a true man.
And because he may as well waver upon his own inconstancy as upon occasion, and wanton variableness is never restrained but by fear, I hold it necessary to be menaced with a strong war: not by words, but by musters and preparations of forces here, in case the accord proceed not: but none to be sent over, lest it disturb the treaty, and make him look to be overrun as soon as he hath laid away arms. And, but that your lordship is too easy to pass in such cases from dissimulation to verity, I think if your lordship lent your reputation in this case; that is, to pretend, that if peace go not on, and the queen mean to make, not a defensive war as in times past, but a full re-conquest of those parts of the country, you would accept the charge; I think it would help to settle Tyrone in his seeking accord, and win you a great deal of honour gratis.
And that which most properly concerns this action, if it prove a peace, I think her Majesty shall do well to cure the root of the disease; and to profess, by a commission of peaceable men, chiefly of respect and countenance, reformation of abuses, extortions, and injustices there; and to plant a stronger and surer government than heretofore, for the ease and protection of the subject. For the removing of the sword or government in arms from the earl of Ormond, or the sending of the deputy, which will eclipse it, if peace follow, I think it unseasonable.
Lastly, I hold still my opinion, both for your better information, and the fuller declaration of your care, in meddling in this urgent and meriting service, that your lordship have a set conference with the persons I named in my former letter.
XLVIII. A LETTER OF ADVICE TO MY LORD OF ESSEX, IMMEDIATELY BEFORE HIS GOING INTO IRELAND. 1599.*
hath made me set down these few wandering lines, as one that would say somewhat, and can say nothing, touching your lordship's intended charge for Ireland: which my endeavour I know your lordship will accept graciously and well; whether your lordship take it by the handle of the occasion ministered from yourself, or of the affection from which it proceeds.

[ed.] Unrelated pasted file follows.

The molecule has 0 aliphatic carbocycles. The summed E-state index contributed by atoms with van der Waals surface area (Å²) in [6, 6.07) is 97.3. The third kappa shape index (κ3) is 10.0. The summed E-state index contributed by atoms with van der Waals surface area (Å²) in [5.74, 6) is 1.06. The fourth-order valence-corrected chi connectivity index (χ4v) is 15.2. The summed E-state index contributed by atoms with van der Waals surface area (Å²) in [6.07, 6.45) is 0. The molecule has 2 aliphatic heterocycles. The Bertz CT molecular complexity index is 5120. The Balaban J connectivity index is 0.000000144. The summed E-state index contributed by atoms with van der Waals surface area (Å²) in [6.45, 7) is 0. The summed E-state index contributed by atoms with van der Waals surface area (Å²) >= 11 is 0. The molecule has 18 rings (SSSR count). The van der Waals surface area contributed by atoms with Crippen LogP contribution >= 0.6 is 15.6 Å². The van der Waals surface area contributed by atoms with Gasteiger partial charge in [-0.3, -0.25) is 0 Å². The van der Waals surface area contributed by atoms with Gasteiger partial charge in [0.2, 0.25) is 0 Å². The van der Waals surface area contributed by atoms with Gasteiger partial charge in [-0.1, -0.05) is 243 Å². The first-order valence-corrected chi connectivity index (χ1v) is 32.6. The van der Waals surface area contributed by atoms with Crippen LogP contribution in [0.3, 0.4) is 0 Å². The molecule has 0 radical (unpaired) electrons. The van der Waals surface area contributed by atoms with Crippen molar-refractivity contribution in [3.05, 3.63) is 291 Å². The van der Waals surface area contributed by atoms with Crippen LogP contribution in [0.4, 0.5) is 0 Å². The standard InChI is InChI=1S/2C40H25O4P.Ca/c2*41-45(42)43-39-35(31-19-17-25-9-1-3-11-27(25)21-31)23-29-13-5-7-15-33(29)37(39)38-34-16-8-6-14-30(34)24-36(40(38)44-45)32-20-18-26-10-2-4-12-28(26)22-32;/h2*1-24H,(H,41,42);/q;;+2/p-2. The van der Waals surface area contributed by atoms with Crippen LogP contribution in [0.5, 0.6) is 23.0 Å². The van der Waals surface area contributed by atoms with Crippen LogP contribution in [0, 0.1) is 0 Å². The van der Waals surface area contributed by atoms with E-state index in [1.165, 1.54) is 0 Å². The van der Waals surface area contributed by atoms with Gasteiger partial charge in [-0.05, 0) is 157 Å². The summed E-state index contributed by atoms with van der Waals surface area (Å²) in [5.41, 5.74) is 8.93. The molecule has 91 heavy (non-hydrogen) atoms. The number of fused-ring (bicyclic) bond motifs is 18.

Your lordship is designed to a service of great merit and great peril; and as the greatness of the peril must needs include a like proportion of merit; so the greatness of the merit may include no small consequence of peril, if it be not temperately governed. For all immoderate success extinguisheth merit, and stirreth up distaste and envy; the assured forerunners of whole charges of peril. But I am at the last point first, some good spirit leading my pen to presage to your lordship success; wherein, it is true, I am not without my oracles and divinations; none of them superstitious, and yet not all natural. For first, looking into the course of God's providence in things now depending, and calling to consideration, how great things God hath done by her Majesty and for her; I collect he hath disposed of this great defection in Ireland, thereby to give an urgent occasion to the reduction of that whole kingdom; as upon the rebellion of Desmond there ensued the reduction of that whole province.
MY SINGULAR GOOD LORD,
† YOUR late note of my silence in your occasions Rawley's Resuscitatio. + Our author observes, "I was not called or advised with some year and a half before
Next, your lordship goeth against three of the unluckiest vices of all others, disloyalty, ingratitude, and insolency; which three offences, in all examples, have seldom their doom adjourned to the world to